War of the Rebellion: Serial 073 Page 0123 Chapter L. REPORTS, ETC.-ARMY OF THE CUMBERLAND.

Search Civil War Official Records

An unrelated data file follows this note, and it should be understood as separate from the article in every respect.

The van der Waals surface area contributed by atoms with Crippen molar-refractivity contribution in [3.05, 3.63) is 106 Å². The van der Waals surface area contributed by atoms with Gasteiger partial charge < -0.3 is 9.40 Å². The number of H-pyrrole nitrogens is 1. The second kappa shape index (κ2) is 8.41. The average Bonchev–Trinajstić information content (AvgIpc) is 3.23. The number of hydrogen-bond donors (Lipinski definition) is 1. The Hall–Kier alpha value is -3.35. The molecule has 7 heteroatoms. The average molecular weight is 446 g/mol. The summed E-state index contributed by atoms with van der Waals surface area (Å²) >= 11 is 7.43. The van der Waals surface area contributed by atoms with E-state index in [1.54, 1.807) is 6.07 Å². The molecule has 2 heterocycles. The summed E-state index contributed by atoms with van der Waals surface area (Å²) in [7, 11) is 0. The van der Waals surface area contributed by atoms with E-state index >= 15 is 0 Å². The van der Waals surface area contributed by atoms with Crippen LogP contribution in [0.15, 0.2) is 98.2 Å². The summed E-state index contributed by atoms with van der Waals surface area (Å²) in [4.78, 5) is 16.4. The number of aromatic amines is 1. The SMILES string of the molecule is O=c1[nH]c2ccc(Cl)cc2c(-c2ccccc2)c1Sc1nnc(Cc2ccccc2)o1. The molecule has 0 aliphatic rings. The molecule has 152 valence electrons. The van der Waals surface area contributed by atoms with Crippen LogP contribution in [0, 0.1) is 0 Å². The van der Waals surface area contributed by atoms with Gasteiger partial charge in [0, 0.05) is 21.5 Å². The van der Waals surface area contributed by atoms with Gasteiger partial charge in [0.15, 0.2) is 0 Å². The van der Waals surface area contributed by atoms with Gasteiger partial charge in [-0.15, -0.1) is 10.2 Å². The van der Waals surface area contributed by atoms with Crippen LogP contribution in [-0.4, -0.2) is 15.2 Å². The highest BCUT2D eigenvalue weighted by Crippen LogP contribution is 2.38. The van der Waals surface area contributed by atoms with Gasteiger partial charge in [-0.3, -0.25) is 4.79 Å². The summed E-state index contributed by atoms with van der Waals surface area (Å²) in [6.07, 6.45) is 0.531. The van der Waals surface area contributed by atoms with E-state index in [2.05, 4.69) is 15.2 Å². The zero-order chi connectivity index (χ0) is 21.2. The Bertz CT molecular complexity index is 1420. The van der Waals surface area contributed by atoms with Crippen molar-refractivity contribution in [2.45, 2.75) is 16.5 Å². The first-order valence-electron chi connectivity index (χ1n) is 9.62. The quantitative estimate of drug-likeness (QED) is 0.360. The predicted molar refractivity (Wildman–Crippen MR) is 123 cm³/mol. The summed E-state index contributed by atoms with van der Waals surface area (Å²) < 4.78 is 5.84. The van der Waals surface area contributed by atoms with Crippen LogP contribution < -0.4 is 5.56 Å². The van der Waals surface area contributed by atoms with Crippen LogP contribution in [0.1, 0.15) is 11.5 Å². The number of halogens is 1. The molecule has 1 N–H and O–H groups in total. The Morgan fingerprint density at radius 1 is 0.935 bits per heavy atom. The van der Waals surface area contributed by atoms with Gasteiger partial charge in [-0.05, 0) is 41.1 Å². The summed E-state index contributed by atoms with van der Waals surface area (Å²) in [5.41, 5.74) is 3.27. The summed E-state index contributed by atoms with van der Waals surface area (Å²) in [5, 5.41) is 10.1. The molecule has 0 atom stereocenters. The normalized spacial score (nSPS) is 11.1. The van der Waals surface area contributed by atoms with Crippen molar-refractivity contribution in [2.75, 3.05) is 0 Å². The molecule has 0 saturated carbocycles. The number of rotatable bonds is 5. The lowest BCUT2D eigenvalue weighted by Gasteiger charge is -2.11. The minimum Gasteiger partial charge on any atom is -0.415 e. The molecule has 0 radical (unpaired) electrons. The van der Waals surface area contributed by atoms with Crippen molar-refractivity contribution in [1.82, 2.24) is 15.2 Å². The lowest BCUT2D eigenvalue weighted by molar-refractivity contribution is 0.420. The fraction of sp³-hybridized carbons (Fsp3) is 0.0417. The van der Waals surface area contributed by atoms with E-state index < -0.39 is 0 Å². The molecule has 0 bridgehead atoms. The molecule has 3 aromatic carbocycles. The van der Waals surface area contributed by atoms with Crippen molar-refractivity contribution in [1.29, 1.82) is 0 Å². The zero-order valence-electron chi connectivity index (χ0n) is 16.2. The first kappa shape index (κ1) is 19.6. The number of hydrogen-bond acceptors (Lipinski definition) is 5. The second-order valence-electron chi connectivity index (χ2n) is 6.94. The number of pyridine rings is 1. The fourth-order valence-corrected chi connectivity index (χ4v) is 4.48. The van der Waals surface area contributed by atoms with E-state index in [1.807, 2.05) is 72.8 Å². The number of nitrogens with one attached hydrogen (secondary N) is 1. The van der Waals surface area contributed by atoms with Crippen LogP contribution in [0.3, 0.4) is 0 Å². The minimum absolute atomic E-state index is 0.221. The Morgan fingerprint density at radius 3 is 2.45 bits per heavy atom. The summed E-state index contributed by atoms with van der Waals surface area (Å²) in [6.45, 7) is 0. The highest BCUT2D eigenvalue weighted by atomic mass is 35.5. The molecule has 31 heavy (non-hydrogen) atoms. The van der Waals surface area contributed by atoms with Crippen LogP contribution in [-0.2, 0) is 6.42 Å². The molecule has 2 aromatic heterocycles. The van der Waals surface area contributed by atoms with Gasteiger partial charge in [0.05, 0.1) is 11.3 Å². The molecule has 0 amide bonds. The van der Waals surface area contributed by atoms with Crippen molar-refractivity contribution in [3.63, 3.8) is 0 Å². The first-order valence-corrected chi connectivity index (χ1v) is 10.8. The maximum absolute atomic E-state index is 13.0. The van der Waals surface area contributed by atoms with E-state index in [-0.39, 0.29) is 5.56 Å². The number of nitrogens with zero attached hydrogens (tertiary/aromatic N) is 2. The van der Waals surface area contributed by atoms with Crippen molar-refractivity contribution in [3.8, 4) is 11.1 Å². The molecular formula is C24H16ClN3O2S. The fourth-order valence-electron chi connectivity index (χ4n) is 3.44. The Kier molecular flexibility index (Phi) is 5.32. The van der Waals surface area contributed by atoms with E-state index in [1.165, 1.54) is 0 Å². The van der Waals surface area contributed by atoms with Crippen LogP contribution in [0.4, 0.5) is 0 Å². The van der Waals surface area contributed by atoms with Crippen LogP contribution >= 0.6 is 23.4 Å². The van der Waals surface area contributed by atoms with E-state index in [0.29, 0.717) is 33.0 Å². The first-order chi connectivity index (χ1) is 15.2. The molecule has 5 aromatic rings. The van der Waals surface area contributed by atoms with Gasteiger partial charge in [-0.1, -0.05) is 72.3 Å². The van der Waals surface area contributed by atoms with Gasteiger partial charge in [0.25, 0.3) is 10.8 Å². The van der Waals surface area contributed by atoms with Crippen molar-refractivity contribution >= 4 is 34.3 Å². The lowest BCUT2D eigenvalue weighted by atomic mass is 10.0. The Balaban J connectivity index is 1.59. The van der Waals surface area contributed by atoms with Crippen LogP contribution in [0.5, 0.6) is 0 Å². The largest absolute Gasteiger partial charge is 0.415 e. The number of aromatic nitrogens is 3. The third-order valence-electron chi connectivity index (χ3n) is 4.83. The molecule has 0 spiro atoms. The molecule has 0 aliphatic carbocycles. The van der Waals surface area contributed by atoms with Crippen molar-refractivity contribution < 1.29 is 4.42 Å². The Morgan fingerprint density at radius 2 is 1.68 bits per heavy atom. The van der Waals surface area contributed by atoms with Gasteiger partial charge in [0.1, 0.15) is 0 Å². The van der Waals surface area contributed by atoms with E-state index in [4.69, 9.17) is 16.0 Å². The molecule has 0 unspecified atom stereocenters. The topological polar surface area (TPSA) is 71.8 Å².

While engaged in extinguishing the flames and repairing the bridge we were fired upon from the hill opposite, proving that the enemy were here in our front. A portion of Major-General Hooker's cavalry escort fording the creek, deployed and advanced on the opposite side through the woods, driving before them a short distance what proved to be an outpost of twenty-five cavalrymen. My infantry soon came up, and the repairs to the bridge being finished by the pioneer corps, the entire division crossed; the Seventh Ohio Volunteers preceding, deployed as skirmishers, advanced rapidly in the direction of New Hope Church, Candy's brigade leading. Near Hawkins' house, one and a half miles from the bridge, our skirmishers became heavily engaged with those of the enemy, and almost immediately a furious charge was made upon us. Our skirmishers resisted. Candy's brigade was deployed into line on the double-quick, and after a sharp engagement the charge was repulsed. The skirmish line was now re-enforced, and extended to the length of a mile by the Twenty-eighth Pennsylvania Volunteers. The remaining four regiments of Candy's brigade were deployed in line of battle, and, supported by my other two brigades, moved forward, attacking and driving steadily for half a mile a heavy force of Hood's corps, which opposed us. From prisoners captured we learned that Hood's entire corps was in our front, and Hardee's not far off, in the direction of Dallas. My division was isolated, at least five miles from the nearest supporting troops, and had been sustaining a sharp conflict with the enemy for four hours. Close in my front was an overwhelming force. My command was, by order of the major-general commanding the corps (who was with me), halted and formed on a ridge in the woods, advantageous for defense, and a slight barricade of logs hastily thrown up. My skirmish lines were deployed to a still greater extent than before, and ordered to keep up an aggressive fire, the object being to deceive the enemy as to our weakness by a show of strength. During this halt a charge made by a brigade of the enemy in column upon that part of my skirmish line occupied by the Seventh Ohio Volunteers was handsomely repulsed. The skirmish line there formed nearly a right angle toward the enemy, who charged upon the center line, not seeing that upon their flank. When the three regiments neared the angle they were met by a sharp fire in front and a heavy enfilading fire from their left flank, and retreated in hasty disorder and with considerable loss. Orders had been sent, as soon as the enemy was found in force in my front, by the major-general commanding corps, to Generals Butterfield and Williams to march their divisions to the point where mine was engaged. By 5 p.m. both had come up and massed, Williams on my right and Butterfield on my left and rear. each division was quickly formed for attack in columns by brigades, Williams leading, Butterfield next, my division as a reserve, and the corps advanced upon the enemy. In the advance Butterfield's brigades moved toward the flanks, leaving me in support of Williams, who had been heavily engaged, driving the enemy some distance. I received orders to push forward and relieve his troops. This was between 6 and 7 p.m. The movement ordered for my division was made with great rapidity, through a dense woods, swept by a very heavy artillery and musketry fire. The discharges of canister and shell from the enemy were heavier than in any other battle of the campaign in which my command were engaged. The troops of General Williams' division were relieved by this movement, and Cob-